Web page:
THE possibility that Newgrange could have a second passage tomb, which may also be aligned with a solstice event, is being explored by a team of Irish and Slovakian archaeologists who are using ground breaking technology.
Already part of the Brú na Bóinne World Heritage Site, Newgrange is one of the most popular tourist attractions in Ireland and if a second chamber is uncovered it will add to its already global iconic status.
Newgrange is synonymous with sunrise on the winter solstice but the possibility that it has another as yet unknown chamber is not being ruled out.
Indeed the neighbouring mounds at Knowth and Dowth each have two passages.
“The absolute best case scenario would be to demonstrate there is an undiscovered passage and chamber within Newgrange because despite how it may look the mound has not been fully excavated,” said Dr Conor Brady, archaeologist with Dundalk Institute of Technology.
The north-west side of the mound has never been excavated so, “it is technically possible there is something there on that side of the mound”.
There are local folklore stories of when the caretaker of the monument opened up the tomb about 40 or 50 years ago that she heard a big crash.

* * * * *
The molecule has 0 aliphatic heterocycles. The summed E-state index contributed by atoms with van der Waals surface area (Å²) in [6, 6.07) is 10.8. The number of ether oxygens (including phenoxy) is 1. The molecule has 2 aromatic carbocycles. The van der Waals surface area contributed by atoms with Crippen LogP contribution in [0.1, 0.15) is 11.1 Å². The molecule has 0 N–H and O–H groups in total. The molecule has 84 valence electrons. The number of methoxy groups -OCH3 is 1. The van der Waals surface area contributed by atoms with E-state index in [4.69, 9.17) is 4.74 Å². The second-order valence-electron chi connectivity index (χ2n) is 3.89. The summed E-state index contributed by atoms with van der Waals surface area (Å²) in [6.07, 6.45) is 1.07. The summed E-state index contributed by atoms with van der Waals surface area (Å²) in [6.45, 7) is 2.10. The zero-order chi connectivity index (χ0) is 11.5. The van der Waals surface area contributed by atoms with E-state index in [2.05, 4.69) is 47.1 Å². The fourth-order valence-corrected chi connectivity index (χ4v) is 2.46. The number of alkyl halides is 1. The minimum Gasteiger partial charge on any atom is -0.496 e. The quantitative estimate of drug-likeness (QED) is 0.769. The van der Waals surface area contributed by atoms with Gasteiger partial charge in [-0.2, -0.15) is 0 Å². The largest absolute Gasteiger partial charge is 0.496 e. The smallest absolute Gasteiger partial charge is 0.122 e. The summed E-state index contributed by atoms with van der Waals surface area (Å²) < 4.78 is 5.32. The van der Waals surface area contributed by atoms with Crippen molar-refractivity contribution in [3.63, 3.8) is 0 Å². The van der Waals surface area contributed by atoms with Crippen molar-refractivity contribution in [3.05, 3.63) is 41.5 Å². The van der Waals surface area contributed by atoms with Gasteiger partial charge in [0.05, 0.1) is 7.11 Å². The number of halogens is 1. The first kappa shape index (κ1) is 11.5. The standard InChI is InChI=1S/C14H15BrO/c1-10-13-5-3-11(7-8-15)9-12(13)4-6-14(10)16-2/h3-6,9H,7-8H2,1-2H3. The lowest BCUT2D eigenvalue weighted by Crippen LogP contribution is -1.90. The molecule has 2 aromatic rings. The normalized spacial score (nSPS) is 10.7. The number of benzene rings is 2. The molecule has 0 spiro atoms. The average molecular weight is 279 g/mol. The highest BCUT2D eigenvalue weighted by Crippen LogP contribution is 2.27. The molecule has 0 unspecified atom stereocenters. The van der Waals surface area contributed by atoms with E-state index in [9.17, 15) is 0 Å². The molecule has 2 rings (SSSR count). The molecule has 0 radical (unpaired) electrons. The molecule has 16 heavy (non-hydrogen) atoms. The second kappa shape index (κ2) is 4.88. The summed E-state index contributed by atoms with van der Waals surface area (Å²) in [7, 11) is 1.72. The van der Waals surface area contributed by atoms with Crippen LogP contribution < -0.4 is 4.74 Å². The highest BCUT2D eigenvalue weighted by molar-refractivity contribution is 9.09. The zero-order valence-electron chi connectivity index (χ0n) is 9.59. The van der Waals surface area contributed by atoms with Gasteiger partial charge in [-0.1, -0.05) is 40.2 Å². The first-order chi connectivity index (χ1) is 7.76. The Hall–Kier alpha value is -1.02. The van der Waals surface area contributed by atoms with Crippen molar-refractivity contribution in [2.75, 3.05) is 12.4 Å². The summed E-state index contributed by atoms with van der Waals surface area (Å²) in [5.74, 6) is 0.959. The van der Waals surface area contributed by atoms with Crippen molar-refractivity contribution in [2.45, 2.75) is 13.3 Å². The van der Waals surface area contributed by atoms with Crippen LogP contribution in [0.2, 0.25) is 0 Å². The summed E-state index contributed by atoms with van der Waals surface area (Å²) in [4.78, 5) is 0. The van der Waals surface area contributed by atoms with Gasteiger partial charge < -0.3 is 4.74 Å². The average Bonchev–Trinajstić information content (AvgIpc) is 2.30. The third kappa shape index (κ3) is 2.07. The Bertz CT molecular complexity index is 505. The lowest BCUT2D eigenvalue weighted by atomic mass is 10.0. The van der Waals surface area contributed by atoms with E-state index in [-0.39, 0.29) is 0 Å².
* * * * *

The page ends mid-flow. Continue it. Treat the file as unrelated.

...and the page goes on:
She went into the chamber expecting to find it collapsed but it hadn’t, “and whether there was something else in the monument that had collapsed is the question”, he added.
He is working with Prof Roman Pasteka from Comenius University in Bratislava, Slovakia, and Kevin Barton, an archaeology geophysicist.
“It is great for us to be involved in this type of archaeology and Newgrange is so well known and we are very excited to be working at such a site. It is really an amazing place,” said Prof Pasteka.
The funding for the week-long survey has been provided through the Slovakian Scientific Academy.
His team has specialised in using microgravity surveying technology to detect underground cavities and Dr Brady says “this is a unique opportunity to further the scientific investigation of the tomb and refine the use of the technique for use on world wide archaeological sites. It has already been used very successfully at the pyramids in Egypt to identify the location of passages and chambers.”
Kevin said the microgravity meter responds to variations in density in the ground beneath it.
“We are looking for a hidden chamber and passage way within the tomb. Where you have an air-filled cavity, which is what a chamber is, it has very low density and from the measurements you maybe able to infer because the mound is of a high density if this (low density) is due to a hidden passageway or chamber.”
If the surveys do confirm another passage Dr Brady said “it will change the way we think about Newgrange. It could be aligned with the winter solstice sunset; Newgrange will be a completely different entity after that.”
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